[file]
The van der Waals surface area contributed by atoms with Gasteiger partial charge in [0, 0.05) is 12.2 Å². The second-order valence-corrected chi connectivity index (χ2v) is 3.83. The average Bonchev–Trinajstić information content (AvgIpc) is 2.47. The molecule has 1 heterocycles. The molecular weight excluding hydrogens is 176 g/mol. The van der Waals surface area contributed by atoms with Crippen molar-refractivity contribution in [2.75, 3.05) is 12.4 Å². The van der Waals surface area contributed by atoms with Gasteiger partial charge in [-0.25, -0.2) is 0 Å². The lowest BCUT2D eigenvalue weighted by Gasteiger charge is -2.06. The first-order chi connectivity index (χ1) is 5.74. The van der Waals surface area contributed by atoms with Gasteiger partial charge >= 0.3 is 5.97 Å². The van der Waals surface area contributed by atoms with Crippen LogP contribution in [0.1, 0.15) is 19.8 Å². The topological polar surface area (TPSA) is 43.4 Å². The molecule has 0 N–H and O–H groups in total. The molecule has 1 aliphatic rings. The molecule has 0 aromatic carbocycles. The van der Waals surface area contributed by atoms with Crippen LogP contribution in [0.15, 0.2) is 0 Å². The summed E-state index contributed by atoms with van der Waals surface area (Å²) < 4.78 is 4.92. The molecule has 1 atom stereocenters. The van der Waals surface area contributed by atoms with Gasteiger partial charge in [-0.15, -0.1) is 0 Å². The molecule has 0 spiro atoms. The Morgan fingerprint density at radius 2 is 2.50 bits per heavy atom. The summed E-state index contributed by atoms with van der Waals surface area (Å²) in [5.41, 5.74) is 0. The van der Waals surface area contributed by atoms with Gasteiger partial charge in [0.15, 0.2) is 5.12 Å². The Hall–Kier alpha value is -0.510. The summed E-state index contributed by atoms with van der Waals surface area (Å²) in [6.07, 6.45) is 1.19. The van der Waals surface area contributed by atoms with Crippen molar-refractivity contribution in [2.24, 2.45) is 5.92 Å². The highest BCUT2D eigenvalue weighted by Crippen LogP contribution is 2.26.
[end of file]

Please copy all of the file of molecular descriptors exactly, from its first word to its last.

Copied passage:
The van der Waals surface area contributed by atoms with Gasteiger partial charge in [0, 0.05) is 12.2 Å². The second-order valence-corrected chi connectivity index (χ2v) is 3.83. The average Bonchev–Trinajstić information content (AvgIpc) is 2.47. The molecule has 1 heterocycles. The molecular weight excluding hydrogens is 176 g/mol. The van der Waals surface area contributed by atoms with Crippen molar-refractivity contribution in [2.75, 3.05) is 12.4 Å². The van der Waals surface area contributed by atoms with Gasteiger partial charge in [-0.25, -0.2) is 0 Å². The lowest BCUT2D eigenvalue weighted by Gasteiger charge is -2.06. The first-order chi connectivity index (χ1) is 5.74. The van der Waals surface area contributed by atoms with Gasteiger partial charge >= 0.3 is 5.97 Å². The van der Waals surface area contributed by atoms with Crippen LogP contribution in [0.1, 0.15) is 19.8 Å². The topological polar surface area (TPSA) is 43.4 Å². The molecule has 0 N–H and O–H groups in total. The molecule has 1 aliphatic rings. The molecule has 0 aromatic carbocycles. The van der Waals surface area contributed by atoms with Crippen LogP contribution in [0.15, 0.2) is 0 Å². The summed E-state index contributed by atoms with van der Waals surface area (Å²) < 4.78 is 4.92. The molecule has 1 atom stereocenters. The van der Waals surface area contributed by atoms with Gasteiger partial charge in [-0.15, -0.1) is 0 Å². The molecule has 0 spiro atoms. The Morgan fingerprint density at radius 2 is 2.50 bits per heavy atom. The summed E-state index contributed by atoms with van der Waals surface area (Å²) in [5.41, 5.74) is 0. The van der Waals surface area contributed by atoms with Gasteiger partial charge in [0.15, 0.2) is 5.12 Å². The Hall–Kier alpha value is -0.510. The summed E-state index contributed by atoms with van der Waals surface area (Å²) in [6.07, 6.45) is 1.19. The van der Waals surface area contributed by atoms with Crippen molar-refractivity contribution in [2.24, 2.45) is 5.92 Å². The highest BCUT2D eigenvalue weighted by Crippen LogP contribution is 2.26.